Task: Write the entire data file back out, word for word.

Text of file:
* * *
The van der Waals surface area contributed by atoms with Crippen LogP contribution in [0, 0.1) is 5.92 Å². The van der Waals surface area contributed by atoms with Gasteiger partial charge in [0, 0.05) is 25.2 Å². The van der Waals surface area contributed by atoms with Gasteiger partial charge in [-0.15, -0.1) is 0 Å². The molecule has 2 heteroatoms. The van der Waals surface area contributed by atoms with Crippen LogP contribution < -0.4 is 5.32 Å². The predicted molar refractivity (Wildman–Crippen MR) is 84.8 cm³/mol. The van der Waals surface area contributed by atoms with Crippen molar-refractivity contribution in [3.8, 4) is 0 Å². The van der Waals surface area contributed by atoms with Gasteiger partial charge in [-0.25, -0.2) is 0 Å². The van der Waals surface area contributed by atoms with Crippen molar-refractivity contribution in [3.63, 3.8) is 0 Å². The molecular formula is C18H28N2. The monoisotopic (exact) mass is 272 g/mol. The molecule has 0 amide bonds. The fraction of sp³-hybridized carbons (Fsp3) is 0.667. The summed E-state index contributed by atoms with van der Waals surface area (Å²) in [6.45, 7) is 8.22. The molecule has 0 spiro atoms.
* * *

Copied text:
The van der Waals surface area contributed by atoms with Crippen LogP contribution in [0, 0.1) is 5.92 Å². The van der Waals surface area contributed by atoms with Gasteiger partial charge in [0, 0.05) is 25.2 Å². The van der Waals surface area contributed by atoms with Gasteiger partial charge in [-0.15, -0.1) is 0 Å². The molecule has 2 heteroatoms. The van der Waals surface area contributed by atoms with Crippen LogP contribution < -0.4 is 5.32 Å². The predicted molar refractivity (Wildman–Crippen MR) is 84.8 cm³/mol. The van der Waals surface area contributed by atoms with Crippen molar-refractivity contribution in [3.8, 4) is 0 Å². The van der Waals surface area contributed by atoms with Gasteiger partial charge in [-0.25, -0.2) is 0 Å². The van der Waals surface area contributed by atoms with Crippen molar-refractivity contribution in [3.63, 3.8) is 0 Å². The molecular formula is C18H28N2. The monoisotopic (exact) mass is 272 g/mol. The molecule has 0 amide bonds. The fraction of sp³-hybridized carbons (Fsp3) is 0.667. The summed E-state index contributed by atoms with van der Waals surface area (Å²) in [6.45, 7) is 8.22. The molecule has 0 spiro atoms.